Every year LGBT students are faced with their school districts institutionalizing anti-LGBT sentiment. For example, Constance McMillen made waves last year after a depressing series of events was initiated when she was told by school administrators she would not be allowed to atend her highschool prom because she requested bringing her girlfriend as her date. After the school’s prom was cancelled, a private prom was organized in which McMillen and her girlfriend were invited. Meanwhile, parents of those attending the school conspired to throw a secret prom for their children, one which would exclude McMillen. McMillen attended the “decoy” prom with her date and a few others students seemingly deemed unfit to attend by the other parents. Due to the discrimination Constance experienced, she eventually transferred from the school, located within Itawamba County School District in Mississippi.
Last week, a similar situation arose, pitting discriminatory school administrators in opposition to an LGBT individual. Andy Moreno, an 18-year-old senior who identifies as a transgender woman at North Dallas High School, decided she would run for homecoming queen. Moreno’s campaign started for fun, but became serious when she was told by a school counselor that there were administrators against the idea of her running. Moreno reached out to Principal Dinnah Escanilla, who said that she was “a gay male,” and that she would not be allowed to run for homecoming queen, but suggested homecoming king instead.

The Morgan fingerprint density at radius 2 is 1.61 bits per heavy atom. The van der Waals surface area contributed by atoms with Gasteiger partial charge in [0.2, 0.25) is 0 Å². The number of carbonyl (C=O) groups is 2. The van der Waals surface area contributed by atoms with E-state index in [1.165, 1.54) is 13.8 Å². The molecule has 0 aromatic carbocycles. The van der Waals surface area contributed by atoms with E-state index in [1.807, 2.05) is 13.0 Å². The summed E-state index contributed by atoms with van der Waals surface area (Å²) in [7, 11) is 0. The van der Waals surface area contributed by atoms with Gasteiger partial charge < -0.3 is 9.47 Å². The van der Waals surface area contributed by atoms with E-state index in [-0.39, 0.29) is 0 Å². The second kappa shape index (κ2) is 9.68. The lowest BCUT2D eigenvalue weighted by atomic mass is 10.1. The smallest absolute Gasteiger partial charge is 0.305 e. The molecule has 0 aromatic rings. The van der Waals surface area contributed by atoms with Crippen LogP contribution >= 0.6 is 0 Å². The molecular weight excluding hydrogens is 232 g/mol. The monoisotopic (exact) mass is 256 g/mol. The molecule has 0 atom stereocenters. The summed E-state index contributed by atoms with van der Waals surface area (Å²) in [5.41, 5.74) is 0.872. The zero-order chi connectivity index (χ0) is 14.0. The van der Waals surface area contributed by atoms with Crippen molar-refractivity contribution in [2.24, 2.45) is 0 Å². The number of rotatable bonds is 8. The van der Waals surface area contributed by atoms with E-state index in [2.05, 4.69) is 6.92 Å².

Following the decision to exclude Moreno from the homecoming court regardless of the number of votes cast for her, a rally took place outside of the school demanding a revote. Moreno also decided not to take the harassment lying down, choosing to stand up for her rights, taking the controversy to local news agents, and even scoring a feature on MTV News. When reached for comment by MTV News, the school district stated, "It again should be noted that Dallas Independent School District is proud to have one of the most progressive anti-discrimination policies among school districts in the state." However, "The district's administration continues to support the principal with this decision."
Moreno hopes the attention will have a positive influence on those in her school and in the community. PFLAG applauds Moreno for being brave enough to stand up to the discrimination she’s been forced to put up with, and we hope her visibility in her community inspires those around her to recognize her identity and embrace her right to participate in the homecoming queen court.